A more recent decision by the Newfoundland and Labrador Court of Appeal has suggested that the courts in this country may be ready to change their ways of thinking about pets as property. In that case, the majority of the court took the traditional position that the pet in question was owned by the boyfriend, who had purchased it. One judge, in a minority decision, ruled that the girlfriend, who had supplied most of the care for the dog while the boyfriend frequently travelled for work, was the co-owner of the dog based on a finding that it was not appropriate to treat pets like other forms of property.
While this case hints at the potential for future changes to the way family law treats pets, for now it remains true that the courts are not the best venue for determining who gets to keep a pet during a divorce.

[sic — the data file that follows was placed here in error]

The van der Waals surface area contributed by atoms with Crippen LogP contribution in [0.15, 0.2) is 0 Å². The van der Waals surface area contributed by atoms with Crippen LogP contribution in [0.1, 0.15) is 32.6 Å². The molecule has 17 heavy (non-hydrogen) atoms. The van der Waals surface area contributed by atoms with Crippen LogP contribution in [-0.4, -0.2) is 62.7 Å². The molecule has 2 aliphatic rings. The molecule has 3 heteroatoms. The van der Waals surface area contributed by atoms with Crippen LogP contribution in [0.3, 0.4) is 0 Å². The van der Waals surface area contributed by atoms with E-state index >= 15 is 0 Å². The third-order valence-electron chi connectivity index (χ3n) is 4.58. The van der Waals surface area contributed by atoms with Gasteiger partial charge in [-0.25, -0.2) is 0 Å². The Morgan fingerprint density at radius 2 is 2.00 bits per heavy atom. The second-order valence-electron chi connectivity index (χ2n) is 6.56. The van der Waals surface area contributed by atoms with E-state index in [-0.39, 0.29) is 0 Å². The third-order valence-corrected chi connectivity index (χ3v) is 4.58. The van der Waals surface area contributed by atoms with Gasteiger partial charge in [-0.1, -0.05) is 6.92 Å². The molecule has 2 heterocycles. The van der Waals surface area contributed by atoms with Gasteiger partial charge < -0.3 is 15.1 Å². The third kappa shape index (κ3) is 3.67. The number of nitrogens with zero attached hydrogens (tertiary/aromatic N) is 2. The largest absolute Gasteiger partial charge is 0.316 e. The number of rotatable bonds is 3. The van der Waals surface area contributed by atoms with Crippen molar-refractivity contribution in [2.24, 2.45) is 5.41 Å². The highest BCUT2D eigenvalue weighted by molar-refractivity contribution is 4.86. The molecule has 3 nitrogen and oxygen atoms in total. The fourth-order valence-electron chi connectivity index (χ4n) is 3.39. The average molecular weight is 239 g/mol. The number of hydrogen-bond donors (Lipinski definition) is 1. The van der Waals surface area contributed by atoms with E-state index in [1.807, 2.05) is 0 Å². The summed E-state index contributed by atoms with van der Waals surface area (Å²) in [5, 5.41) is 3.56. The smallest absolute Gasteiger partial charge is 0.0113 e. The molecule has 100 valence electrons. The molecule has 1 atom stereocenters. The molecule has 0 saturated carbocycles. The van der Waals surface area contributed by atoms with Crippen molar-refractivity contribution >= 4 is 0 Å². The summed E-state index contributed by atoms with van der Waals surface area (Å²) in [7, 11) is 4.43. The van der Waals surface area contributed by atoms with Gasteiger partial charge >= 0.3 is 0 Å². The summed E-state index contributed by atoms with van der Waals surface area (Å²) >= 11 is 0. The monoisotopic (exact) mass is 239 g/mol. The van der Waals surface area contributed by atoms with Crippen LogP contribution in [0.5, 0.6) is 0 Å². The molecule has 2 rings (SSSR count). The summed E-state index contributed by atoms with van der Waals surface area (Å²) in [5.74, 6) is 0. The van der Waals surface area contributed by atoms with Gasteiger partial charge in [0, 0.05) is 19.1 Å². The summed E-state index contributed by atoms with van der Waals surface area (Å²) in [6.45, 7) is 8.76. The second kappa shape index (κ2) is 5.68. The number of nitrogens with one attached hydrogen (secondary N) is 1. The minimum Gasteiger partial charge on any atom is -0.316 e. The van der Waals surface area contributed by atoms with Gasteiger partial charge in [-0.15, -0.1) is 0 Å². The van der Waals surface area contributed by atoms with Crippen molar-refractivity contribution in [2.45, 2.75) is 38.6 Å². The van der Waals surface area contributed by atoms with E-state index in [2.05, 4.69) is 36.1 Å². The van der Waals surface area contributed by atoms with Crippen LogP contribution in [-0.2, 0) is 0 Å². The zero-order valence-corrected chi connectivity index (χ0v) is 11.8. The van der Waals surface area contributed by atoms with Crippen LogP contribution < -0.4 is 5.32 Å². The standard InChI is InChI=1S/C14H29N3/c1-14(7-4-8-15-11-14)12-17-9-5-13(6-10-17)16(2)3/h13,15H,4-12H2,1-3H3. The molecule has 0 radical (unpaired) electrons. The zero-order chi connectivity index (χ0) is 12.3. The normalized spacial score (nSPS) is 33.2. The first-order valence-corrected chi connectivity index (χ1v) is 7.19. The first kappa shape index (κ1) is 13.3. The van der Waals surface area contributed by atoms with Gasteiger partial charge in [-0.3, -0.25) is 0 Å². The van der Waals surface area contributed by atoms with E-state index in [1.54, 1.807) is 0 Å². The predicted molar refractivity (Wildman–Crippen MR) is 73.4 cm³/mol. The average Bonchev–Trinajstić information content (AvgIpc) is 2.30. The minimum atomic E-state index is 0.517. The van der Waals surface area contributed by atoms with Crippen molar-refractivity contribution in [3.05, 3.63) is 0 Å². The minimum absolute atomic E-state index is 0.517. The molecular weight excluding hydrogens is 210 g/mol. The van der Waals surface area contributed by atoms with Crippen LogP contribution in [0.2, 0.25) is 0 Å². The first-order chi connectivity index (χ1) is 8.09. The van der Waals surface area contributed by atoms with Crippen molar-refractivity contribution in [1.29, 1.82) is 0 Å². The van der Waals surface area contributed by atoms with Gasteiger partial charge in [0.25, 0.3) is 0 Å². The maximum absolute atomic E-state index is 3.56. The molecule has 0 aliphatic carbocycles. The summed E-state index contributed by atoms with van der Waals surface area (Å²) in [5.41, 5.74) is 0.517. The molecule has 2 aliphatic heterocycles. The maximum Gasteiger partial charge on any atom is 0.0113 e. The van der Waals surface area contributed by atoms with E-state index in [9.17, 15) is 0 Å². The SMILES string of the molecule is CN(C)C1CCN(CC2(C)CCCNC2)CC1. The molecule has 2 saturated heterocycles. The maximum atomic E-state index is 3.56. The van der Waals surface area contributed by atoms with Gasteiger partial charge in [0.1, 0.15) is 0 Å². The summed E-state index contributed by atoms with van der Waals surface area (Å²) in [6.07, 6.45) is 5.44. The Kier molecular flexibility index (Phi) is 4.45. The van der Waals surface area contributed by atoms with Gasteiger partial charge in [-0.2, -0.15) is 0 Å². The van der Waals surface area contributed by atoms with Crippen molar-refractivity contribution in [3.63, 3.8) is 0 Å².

Using a domestic contract to protect your pets
So how do responsible pet owners deal with potential conflicts? One option is to include a provision dealing with pets in a cohabitation or marriage agreement. This may help prevent disputes from arising in the first place and, if it doesn’t, a court will enforce an agreement respecting a pet.
If you did not think ahead and include plans for your pets in a cohabitation or marriage agreement, you can still come to an agreement with your spouse regarding who will keep the pets. Our divorce lawyers are available to answer any questions you have regarding who gets the pets during a divorce – contact our London divorce lawyers today.
*Disclaimer: This blog is only intended to act as a general overview on a legal topic and does not constitute legal advice. Please consult with a divorce and family lawyer for specific legal advice as it pertains to your situation.